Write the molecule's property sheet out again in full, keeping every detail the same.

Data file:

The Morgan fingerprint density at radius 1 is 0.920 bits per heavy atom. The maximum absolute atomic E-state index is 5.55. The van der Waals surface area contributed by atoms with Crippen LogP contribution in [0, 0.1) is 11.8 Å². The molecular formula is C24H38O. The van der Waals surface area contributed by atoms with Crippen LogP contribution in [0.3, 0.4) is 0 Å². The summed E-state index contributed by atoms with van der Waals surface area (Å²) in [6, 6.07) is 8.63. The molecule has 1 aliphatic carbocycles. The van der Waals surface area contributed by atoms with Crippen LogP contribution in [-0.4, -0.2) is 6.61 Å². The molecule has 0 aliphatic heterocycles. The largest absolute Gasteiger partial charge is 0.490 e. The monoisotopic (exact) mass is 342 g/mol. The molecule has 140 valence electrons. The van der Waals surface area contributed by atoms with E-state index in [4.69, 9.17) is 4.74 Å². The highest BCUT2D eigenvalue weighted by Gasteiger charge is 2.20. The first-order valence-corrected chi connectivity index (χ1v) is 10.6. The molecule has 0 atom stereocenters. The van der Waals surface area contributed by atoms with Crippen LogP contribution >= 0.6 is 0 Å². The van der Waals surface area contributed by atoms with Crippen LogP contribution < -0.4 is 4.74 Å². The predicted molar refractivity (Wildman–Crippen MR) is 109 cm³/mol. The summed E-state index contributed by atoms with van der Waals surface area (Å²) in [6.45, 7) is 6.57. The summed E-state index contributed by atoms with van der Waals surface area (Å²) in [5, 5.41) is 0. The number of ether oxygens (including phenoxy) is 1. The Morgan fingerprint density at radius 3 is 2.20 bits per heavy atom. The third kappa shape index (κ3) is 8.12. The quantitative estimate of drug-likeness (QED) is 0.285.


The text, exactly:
The Morgan fingerprint density at radius 1 is 0.920 bits per heavy atom. The maximum absolute atomic E-state index is 5.55. The van der Waals surface area contributed by atoms with Crippen LogP contribution in [0, 0.1) is 11.8 Å². The molecular formula is C24H38O. The van der Waals surface area contributed by atoms with Crippen LogP contribution in [0.3, 0.4) is 0 Å². The summed E-state index contributed by atoms with van der Waals surface area (Å²) in [6, 6.07) is 8.63. The molecule has 1 aliphatic carbocycles. The van der Waals surface area contributed by atoms with Crippen LogP contribution in [-0.4, -0.2) is 6.61 Å². The molecule has 0 aliphatic heterocycles. The largest absolute Gasteiger partial charge is 0.490 e. The monoisotopic (exact) mass is 342 g/mol. The molecule has 140 valence electrons. The van der Waals surface area contributed by atoms with E-state index in [4.69, 9.17) is 4.74 Å². The highest BCUT2D eigenvalue weighted by Gasteiger charge is 2.20. The first-order valence-corrected chi connectivity index (χ1v) is 10.6. The molecule has 0 atom stereocenters. The van der Waals surface area contributed by atoms with Crippen LogP contribution >= 0.6 is 0 Å². The van der Waals surface area contributed by atoms with Crippen LogP contribution < -0.4 is 4.74 Å². The predicted molar refractivity (Wildman–Crippen MR) is 109 cm³/mol. The summed E-state index contributed by atoms with van der Waals surface area (Å²) in [6.45, 7) is 6.57. The summed E-state index contributed by atoms with van der Waals surface area (Å²) in [5, 5.41) is 0. The number of ether oxygens (including phenoxy) is 1. The Morgan fingerprint density at radius 3 is 2.20 bits per heavy atom. The third kappa shape index (κ3) is 8.12. The quantitative estimate of drug-likeness (QED) is 0.285.